"You know what you did, Lisa!"
"Lisa, you were a very bad girl!"
"Don't you try anything funny like that again..."
"Is it really you?"
"I'm not too sure it's her..."
"I'm just so confused...why did you leave us?"
"We thought you weren't coming back."
"Ladies, I don't think we can trust this one anymore, let's give her the evil eye."
As you may have guessed, I took a little trip down to California for my family’s annual Easter celebration over this past weekend. Brian stayed here to watch the farm, so to speak, and after 5 days absent, I have returned. It is amazing how much can change in five days… and for all my readers out there, it’s been even longer as I have not posted in eight days. Let me catch you up…
The big chicken news since you last heard from me is that JB has officially started to crow! He was just over 8 weeks old when I heard him for the first time. I was closing them in for the night and all of a sudden – “RRRRRTT! RRRWWWwwww…” It was REALLY loud and scared the poop out of all the other birds – they all scattered to the corners of the coop and then froze in terror. Then he did it again – “RRRRRRRRTT!! RRRRRRWWWW.” Again, a collective startle, and jump closer together and then everyone was frozen in a clump. JB looked a bit confused and startled himself. He looked around at everyone, cocked his head, then ruffled his feathers, stretched out his neck and let ‘er rip again. The third one was just as scary as the first, and JB startled himseld and ran to join everyone else in the clump of scared chickens. No one has ever said chickens are brilliant.
Of course, after this, I ran inside to tell Brian about the great milestone and that he should come out to hear JB crow. This is when good ol’ Murphy’s Law kicked in again. Over the next three days, JB never crowed once when Brian was around. I swear to you that Brian could walk away for one minute and I’d get four or five loud crows but as soon as B returned, it was back to nothing but peeping (yes, he still peeps when he’s not crowing, strangely enough). It was not until I left for California that Brian finally heard him crow, but at least he’s heard it now and he knows I’m not crazy.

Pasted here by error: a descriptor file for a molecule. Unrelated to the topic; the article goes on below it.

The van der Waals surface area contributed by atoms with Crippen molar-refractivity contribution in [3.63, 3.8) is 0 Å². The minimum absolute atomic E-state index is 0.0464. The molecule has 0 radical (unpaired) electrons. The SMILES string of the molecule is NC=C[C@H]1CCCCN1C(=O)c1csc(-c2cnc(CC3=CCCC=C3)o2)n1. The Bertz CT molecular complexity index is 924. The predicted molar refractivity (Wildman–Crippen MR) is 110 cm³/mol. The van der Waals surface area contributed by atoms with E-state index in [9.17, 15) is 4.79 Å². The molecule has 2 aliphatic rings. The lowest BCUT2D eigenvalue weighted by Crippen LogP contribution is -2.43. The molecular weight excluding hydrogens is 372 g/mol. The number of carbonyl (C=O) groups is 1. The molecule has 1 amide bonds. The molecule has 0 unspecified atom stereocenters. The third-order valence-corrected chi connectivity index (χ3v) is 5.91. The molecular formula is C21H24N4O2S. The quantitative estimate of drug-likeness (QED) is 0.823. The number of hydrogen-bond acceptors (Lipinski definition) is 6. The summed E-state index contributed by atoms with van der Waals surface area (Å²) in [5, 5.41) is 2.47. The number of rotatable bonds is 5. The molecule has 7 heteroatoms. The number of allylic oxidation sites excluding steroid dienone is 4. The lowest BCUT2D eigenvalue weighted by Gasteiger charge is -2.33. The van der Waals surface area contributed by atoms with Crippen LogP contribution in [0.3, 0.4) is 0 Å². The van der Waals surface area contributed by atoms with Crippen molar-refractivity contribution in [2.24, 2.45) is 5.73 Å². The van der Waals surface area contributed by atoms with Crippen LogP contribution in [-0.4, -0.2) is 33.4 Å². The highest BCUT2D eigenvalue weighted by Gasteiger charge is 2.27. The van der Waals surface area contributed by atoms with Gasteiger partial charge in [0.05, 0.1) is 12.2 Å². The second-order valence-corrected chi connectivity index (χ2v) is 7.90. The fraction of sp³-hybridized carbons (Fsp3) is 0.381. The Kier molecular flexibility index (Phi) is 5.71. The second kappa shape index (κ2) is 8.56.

Also worth mentioning is that the chickens remained scared of the crowing until after I left as well. In fact, the first morning after it started, it was quite amusing to watch them try to come out of the coop and into the run. I opened the doors and a couple pooped right out as usual but an instant later, JB crowed from inside the coop. This was so terrifying that the chickens that had run out immediately ran back inside to hide from the scary sound. After few seconds, some brave souls would venture forth again and within a short time, a loud crow sent them, scurrying, back into the coop. I watched this for a bit and realized that they weren’t coming out any time soon so I left them there to work it out on their own. It wasn’t until late afternoon that day that they all managed to relax and come outside like normal… and I honestly think it was because JB stopped crowing for a while, and not because they were no longer scared of it. Until I left, his crow generally made everyone freeze and sent a couple running for the cover of the coop. Brian said that while I was gone, the crowing seemed to still make them temporarily freeze and look around, but it was brief and no one ran to hide.
Today, upon my return, it was freezing cold, windy, and raining and I headed out to the coop assuming that I would visit with them inside. However, when they heard my voice as I approached, they all ran out and excitedly waited at the run door to be let out into the yard to see me. As they were waiting for me to open the door, JB crowed four or five times and it didn’t seem to faze any of them. I personally like to think he was greeting me because he was happy to see me. After the initial greeting, I didn’t hear him crow again all day…. so it was definitely for me :)
Big Boy JB